The Tarlton Law Library’s physical facility, including Special Collections, is closed until further notice. Tarlton’s librarians and staff remain actively engaged in providing library services. Student tech support (email@example.com) and faculty and student reference assistance (https://tarlton.law.utexas.edu/email) will be available during business hours. Students can also consult our Library and Technology Support FAQ (https://tarlton.law.utexas.edu/student-remote) for most frequently needed information.
Early Modern English Manuscripts Collection
Tarlton Law Library holds a collection of more than 1,100 early modern legal manuscripts, primarily from what is now the United Kingdom. The earliest date from the fourteenth century and the most recent are from the early twentieth century. The manuscripts vary in size, length, and material. Some are a single sheet of parchment just a few inches across, others are multiple pages on the largest parchment available (about 28" X 33"). Still, others are written on paper. The collection is an aggregate of several private and institutional collections that came to Tarlton gradually over the course of twenty years. Almost every conceivable kind of legal transaction is represented, as are documents from civil, criminal, and ecclesiastical courts. However, the overwhelming majority are property transactions. Spelling and place names are irregular and the handwriting occasionally difficult to decipher, but there are a number of groups of related manuscripts that could provide material for original research. The manuscripts also represent an excellent sampling of English paleography, or handwriting, from the fifteenth through the nineteenth centuries. The collection is one of the largest legal manuscript collections in an academic law library in the United States. The collection was recently re-inventoried and re-processed and Tarlton Law Library is pleased to make these documents available to researchers.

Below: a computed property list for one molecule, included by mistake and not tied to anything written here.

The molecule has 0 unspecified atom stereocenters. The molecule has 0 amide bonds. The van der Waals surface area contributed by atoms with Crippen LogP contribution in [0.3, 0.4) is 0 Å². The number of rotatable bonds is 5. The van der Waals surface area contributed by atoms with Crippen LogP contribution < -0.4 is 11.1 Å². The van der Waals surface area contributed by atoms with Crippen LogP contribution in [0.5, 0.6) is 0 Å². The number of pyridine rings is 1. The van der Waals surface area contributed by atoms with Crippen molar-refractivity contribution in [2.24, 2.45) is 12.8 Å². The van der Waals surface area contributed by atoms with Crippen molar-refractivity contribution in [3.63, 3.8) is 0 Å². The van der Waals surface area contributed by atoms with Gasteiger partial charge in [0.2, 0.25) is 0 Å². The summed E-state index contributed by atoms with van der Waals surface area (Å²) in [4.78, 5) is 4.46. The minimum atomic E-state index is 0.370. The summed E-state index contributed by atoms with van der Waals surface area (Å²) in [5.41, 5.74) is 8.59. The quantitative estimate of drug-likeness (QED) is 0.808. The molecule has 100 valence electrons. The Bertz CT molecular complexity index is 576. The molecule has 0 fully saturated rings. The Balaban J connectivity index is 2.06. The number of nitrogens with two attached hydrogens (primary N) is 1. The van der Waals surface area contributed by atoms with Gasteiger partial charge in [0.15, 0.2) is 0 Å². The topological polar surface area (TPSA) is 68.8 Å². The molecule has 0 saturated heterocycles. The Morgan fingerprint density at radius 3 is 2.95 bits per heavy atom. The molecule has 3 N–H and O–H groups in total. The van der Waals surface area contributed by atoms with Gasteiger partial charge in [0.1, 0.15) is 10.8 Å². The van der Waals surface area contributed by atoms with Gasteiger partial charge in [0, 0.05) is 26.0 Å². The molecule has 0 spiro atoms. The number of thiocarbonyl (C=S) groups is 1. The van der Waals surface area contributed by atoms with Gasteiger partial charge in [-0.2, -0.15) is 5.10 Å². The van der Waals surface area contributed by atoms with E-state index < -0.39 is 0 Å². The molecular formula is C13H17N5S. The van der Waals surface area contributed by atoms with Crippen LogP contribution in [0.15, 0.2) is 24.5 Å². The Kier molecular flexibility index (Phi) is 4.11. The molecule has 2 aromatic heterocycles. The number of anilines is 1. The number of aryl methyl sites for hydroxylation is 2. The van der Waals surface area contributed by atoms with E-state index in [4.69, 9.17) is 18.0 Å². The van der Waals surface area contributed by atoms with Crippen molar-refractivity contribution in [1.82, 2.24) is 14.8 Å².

The selection of manuscripts featured in this exhibit was not chosen for cohesiveness, but rather as representatives of a very diverse collection. For more information about the manuscripts in this collection, please email firstname.lastname@example.org.